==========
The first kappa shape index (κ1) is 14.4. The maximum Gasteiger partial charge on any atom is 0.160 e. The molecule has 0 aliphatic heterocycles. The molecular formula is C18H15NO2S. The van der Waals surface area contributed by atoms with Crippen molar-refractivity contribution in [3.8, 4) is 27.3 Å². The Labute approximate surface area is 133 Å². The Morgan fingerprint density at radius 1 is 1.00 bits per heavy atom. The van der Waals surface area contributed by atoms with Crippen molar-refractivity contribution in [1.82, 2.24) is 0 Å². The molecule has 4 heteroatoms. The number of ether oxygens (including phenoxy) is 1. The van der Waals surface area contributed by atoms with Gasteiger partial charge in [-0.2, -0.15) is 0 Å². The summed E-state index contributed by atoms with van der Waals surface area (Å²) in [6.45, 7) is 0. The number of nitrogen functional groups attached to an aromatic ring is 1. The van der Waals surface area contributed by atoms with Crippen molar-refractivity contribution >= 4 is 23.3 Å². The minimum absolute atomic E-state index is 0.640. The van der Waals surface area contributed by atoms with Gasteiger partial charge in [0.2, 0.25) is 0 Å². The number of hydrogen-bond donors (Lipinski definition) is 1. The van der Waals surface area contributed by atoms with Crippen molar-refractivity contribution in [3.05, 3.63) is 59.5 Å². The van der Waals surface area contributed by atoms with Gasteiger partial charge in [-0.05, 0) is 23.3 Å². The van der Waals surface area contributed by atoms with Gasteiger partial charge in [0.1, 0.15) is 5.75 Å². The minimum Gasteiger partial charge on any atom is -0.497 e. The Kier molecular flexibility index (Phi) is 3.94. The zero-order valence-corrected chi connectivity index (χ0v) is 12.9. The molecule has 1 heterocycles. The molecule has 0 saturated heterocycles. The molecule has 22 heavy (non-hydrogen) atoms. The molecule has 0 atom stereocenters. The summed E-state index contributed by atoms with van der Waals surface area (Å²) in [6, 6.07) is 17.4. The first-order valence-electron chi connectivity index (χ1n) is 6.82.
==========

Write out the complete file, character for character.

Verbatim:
The first kappa shape index (κ1) is 14.4. The maximum Gasteiger partial charge on any atom is 0.160 e. The molecule has 0 aliphatic heterocycles. The molecular formula is C18H15NO2S. The van der Waals surface area contributed by atoms with Crippen molar-refractivity contribution in [3.8, 4) is 27.3 Å². The Labute approximate surface area is 133 Å². The Morgan fingerprint density at radius 1 is 1.00 bits per heavy atom. The van der Waals surface area contributed by atoms with Crippen molar-refractivity contribution in [1.82, 2.24) is 0 Å². The molecule has 4 heteroatoms. The number of ether oxygens (including phenoxy) is 1. The van der Waals surface area contributed by atoms with Gasteiger partial charge in [-0.2, -0.15) is 0 Å². The summed E-state index contributed by atoms with van der Waals surface area (Å²) in [6.45, 7) is 0. The number of nitrogen functional groups attached to an aromatic ring is 1. The van der Waals surface area contributed by atoms with Crippen molar-refractivity contribution >= 4 is 23.3 Å². The minimum absolute atomic E-state index is 0.640. The van der Waals surface area contributed by atoms with Gasteiger partial charge in [0.2, 0.25) is 0 Å². The number of hydrogen-bond donors (Lipinski definition) is 1. The van der Waals surface area contributed by atoms with Crippen molar-refractivity contribution in [3.05, 3.63) is 59.5 Å². The van der Waals surface area contributed by atoms with Gasteiger partial charge in [-0.05, 0) is 23.3 Å². The van der Waals surface area contributed by atoms with Gasteiger partial charge in [0.1, 0.15) is 5.75 Å². The minimum Gasteiger partial charge on any atom is -0.497 e. The Kier molecular flexibility index (Phi) is 3.94. The zero-order valence-corrected chi connectivity index (χ0v) is 12.9. The molecule has 1 heterocycles. The molecule has 0 saturated heterocycles. The molecule has 22 heavy (non-hydrogen) atoms. The molecule has 0 atom stereocenters. The summed E-state index contributed by atoms with van der Waals surface area (Å²) in [6, 6.07) is 17.4. The first-order valence-electron chi connectivity index (χ1n) is 6.82.